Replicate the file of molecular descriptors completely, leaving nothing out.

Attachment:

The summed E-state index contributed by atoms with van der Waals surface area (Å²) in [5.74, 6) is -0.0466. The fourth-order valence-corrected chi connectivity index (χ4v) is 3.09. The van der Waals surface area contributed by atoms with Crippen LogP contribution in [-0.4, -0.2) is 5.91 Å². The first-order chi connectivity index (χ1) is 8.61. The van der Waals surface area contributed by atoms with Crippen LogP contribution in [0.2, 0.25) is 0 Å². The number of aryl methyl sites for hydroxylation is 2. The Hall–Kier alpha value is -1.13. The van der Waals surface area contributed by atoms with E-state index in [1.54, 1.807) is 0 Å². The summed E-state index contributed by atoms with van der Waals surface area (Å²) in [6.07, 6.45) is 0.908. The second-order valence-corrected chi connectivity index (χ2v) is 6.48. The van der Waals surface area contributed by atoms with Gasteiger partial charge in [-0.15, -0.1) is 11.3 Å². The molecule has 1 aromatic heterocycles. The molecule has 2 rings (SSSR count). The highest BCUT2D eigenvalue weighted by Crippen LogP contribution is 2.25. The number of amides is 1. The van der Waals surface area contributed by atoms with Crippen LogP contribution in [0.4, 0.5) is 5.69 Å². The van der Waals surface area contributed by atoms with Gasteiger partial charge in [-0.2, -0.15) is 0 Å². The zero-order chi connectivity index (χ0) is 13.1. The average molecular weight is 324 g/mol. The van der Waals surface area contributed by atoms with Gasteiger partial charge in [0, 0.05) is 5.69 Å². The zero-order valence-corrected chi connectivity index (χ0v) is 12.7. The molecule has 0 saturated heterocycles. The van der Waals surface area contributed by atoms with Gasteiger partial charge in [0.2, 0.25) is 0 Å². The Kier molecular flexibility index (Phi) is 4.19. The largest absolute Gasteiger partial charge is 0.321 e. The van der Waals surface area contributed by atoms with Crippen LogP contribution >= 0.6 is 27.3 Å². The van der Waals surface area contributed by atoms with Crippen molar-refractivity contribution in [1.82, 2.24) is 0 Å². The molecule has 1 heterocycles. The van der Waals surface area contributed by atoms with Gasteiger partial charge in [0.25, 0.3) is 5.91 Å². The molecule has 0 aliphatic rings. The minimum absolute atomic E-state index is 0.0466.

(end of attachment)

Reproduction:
The summed E-state index contributed by atoms with van der Waals surface area (Å²) in [5.74, 6) is -0.0466. The fourth-order valence-corrected chi connectivity index (χ4v) is 3.09. The van der Waals surface area contributed by atoms with Crippen LogP contribution in [-0.4, -0.2) is 5.91 Å². The first-order chi connectivity index (χ1) is 8.61. The van der Waals surface area contributed by atoms with Crippen LogP contribution in [0.2, 0.25) is 0 Å². The number of aryl methyl sites for hydroxylation is 2. The Hall–Kier alpha value is -1.13. The van der Waals surface area contributed by atoms with E-state index in [1.54, 1.807) is 0 Å². The summed E-state index contributed by atoms with van der Waals surface area (Å²) in [6.07, 6.45) is 0.908. The second-order valence-corrected chi connectivity index (χ2v) is 6.48. The van der Waals surface area contributed by atoms with Gasteiger partial charge in [-0.15, -0.1) is 11.3 Å². The molecule has 1 aromatic heterocycles. The molecule has 2 rings (SSSR count). The highest BCUT2D eigenvalue weighted by Crippen LogP contribution is 2.25. The number of amides is 1. The van der Waals surface area contributed by atoms with Crippen LogP contribution in [0.4, 0.5) is 5.69 Å². The van der Waals surface area contributed by atoms with Gasteiger partial charge in [-0.2, -0.15) is 0 Å². The zero-order chi connectivity index (χ0) is 13.1. The average molecular weight is 324 g/mol. The van der Waals surface area contributed by atoms with Gasteiger partial charge in [0, 0.05) is 5.69 Å². The zero-order valence-corrected chi connectivity index (χ0v) is 12.7. The molecule has 0 saturated heterocycles. The van der Waals surface area contributed by atoms with Gasteiger partial charge in [0.2, 0.25) is 0 Å². The Kier molecular flexibility index (Phi) is 4.19. The largest absolute Gasteiger partial charge is 0.321 e. The van der Waals surface area contributed by atoms with Crippen LogP contribution >= 0.6 is 27.3 Å². The van der Waals surface area contributed by atoms with Crippen molar-refractivity contribution in [1.82, 2.24) is 0 Å². The molecule has 1 heterocycles. The van der Waals surface area contributed by atoms with Gasteiger partial charge in [0.25, 0.3) is 5.91 Å². The molecule has 0 aliphatic rings. The minimum absolute atomic E-state index is 0.0466.